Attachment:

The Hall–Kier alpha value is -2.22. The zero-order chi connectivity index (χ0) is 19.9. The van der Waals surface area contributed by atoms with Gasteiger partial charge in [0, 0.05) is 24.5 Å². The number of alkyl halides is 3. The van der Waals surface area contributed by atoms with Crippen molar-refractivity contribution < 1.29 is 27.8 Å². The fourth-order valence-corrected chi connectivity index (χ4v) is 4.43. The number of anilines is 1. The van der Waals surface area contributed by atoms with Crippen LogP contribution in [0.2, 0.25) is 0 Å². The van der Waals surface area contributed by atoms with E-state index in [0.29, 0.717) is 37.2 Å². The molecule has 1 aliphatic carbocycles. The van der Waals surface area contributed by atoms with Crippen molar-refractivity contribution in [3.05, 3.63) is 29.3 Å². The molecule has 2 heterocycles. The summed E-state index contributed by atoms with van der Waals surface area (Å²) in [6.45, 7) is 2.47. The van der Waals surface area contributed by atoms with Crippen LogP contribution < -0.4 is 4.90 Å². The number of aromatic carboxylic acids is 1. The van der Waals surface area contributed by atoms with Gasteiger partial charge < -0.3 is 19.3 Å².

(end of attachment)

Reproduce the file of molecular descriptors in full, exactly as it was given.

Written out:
The Hall–Kier alpha value is -2.22. The zero-order chi connectivity index (χ0) is 19.9. The van der Waals surface area contributed by atoms with Gasteiger partial charge in [0, 0.05) is 24.5 Å². The number of alkyl halides is 3. The van der Waals surface area contributed by atoms with Crippen molar-refractivity contribution < 1.29 is 27.8 Å². The fourth-order valence-corrected chi connectivity index (χ4v) is 4.43. The number of anilines is 1. The van der Waals surface area contributed by atoms with Crippen LogP contribution in [0.2, 0.25) is 0 Å². The van der Waals surface area contributed by atoms with E-state index in [0.29, 0.717) is 37.2 Å². The molecule has 1 aliphatic carbocycles. The van der Waals surface area contributed by atoms with Crippen molar-refractivity contribution in [3.05, 3.63) is 29.3 Å². The molecule has 2 heterocycles. The summed E-state index contributed by atoms with van der Waals surface area (Å²) in [6.45, 7) is 2.47. The van der Waals surface area contributed by atoms with Crippen LogP contribution < -0.4 is 4.90 Å². The number of aromatic carboxylic acids is 1. The van der Waals surface area contributed by atoms with Gasteiger partial charge < -0.3 is 19.3 Å².